Hi everyone! I am Anirudh Prabhakaran. Over the summer, I have been working with PublicLab as a contributor to the Google Summer of Code (GSoC '22) program. As the end is near, I would like to reminisce about my experience, key takeaways, and how this experience has changed me.
I want to go through the various phases of my journey, and in the end, I'll consolidate all my learnings and takeaways.
The GSoC journey starts with a proposal. I spent quite some time working on it, and by the end of the process, I was pretty confident. There were a few factors that were in my favour. When I started writing my proposal, I had quite a good idea about the codebase. This experience helped me pick out a complex, more extended and more enjoyable project.
Another thing that helped me entirely a bit was my familiarity with Ruby on Rails. Since the project uses that tech stack, it was easy for me to understand what needed to be done quickly. I believe that these things helped me a lot!
After my proposal was accepted, the planning phase started. My project was almost exclusively made up of database migrations and file deletions, which have significant implications if it goes wrong! Securing data was the foremost priority. I took the time to clearly understand what changes I'll be making, what database tables I'll be editing or deprecating, and how to ensure no data is lost.
A few chats with Sebastian, PublicLab's systems administrator, taught me how backups are made and maintained in the PublicLab systems. This conversation was quite relieving for me, as he mentioned that there are frequent backups made. If something goes wrong, we will be able to revert it (of course, only to a certain extent.)
After that, I started doing the implementation!
After clearly analysing what needed to be done, I started picking up tasks. Unfortunately, due to unforeseen circumstances and a bout of poor health, I couldn't stick to the deadlines I set for myself as rigorously as I wanted.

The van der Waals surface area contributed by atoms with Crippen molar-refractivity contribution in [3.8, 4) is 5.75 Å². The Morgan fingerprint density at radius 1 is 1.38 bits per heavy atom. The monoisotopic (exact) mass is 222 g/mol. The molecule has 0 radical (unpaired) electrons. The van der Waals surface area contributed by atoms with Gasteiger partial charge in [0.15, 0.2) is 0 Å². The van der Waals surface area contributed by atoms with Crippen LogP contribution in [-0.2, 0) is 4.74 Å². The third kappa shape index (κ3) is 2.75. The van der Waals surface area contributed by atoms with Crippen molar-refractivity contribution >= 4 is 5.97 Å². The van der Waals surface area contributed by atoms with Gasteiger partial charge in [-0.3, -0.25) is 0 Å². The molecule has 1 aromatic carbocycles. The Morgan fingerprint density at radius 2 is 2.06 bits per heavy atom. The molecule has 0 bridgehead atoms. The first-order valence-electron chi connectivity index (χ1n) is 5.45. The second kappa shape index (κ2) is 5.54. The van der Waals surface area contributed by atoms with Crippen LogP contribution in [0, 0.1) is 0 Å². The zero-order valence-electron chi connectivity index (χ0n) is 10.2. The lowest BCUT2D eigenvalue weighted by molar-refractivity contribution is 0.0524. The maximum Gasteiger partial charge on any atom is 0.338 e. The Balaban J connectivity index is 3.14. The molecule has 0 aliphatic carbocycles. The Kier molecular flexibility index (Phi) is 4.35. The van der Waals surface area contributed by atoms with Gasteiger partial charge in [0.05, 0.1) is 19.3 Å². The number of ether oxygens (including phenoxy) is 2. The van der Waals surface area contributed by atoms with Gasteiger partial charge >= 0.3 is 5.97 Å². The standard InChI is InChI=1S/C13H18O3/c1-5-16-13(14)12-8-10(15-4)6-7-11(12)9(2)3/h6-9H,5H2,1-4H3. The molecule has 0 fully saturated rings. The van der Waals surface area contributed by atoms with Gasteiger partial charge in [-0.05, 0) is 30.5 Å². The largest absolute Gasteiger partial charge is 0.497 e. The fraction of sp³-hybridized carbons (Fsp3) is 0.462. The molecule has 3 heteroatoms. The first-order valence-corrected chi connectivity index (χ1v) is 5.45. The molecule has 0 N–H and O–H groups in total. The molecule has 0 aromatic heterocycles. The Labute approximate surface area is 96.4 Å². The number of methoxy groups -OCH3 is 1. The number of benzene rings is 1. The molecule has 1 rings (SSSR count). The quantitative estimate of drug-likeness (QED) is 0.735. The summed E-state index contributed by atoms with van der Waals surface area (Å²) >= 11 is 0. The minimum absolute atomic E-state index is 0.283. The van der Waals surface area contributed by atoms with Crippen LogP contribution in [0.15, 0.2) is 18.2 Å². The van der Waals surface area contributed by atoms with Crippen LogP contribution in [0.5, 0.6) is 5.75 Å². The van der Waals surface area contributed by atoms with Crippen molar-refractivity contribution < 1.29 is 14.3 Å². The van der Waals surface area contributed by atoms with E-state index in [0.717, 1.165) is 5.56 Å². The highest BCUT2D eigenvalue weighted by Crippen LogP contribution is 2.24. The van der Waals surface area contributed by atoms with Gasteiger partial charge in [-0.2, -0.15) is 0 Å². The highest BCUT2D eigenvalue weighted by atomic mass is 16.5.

1. Map Nodes: This was the first task I implemented. In PublicLab, most user content is a "node". There are various nodes - notes, wiki, questions, etc. One of these types of nodes is map nodes. The goal was to migrate all these map nodes to normal note nodes and include the map as an
iframe in the node body.
However, I did have a problem with this. After this was approved and merged, all the map nodes would have been converted to note nodes, including the URLs. This would mean that previous links to these pages would be broken. Another MR was made to solve this.
2. DrupalImageGallery: There was a feature in the website that was a remnant of the old Drupal days. You could create an "image gallery" for your note, and that would be displayed at the top of the note. The plan was to remove the ImageGallery and add these images at the top of the note body as images in HTML.
3. Answers: The beast that was finally tamed. PublicLab had a system of questions and answers, and these answers were stored in this model. A few years back, all the answers were migrated to comments, paving the way for the model's deprecation. My job was to remove this model and all references from the codebase.
4. DrupalFile: Again, one of the remnants from the good ol' Drupal days. All files attached to a node were stored as DrupalFiles and corresponding DrupalUploads. A decision was made to migrate these links from files to hyperlinks inside the node body. The links would be added to the end of the model as a list of links to different files. This task is currently in progress, with around 70-80% of the work completed and under review. The only part left is to create an MR that will delete the model files from the Rails app.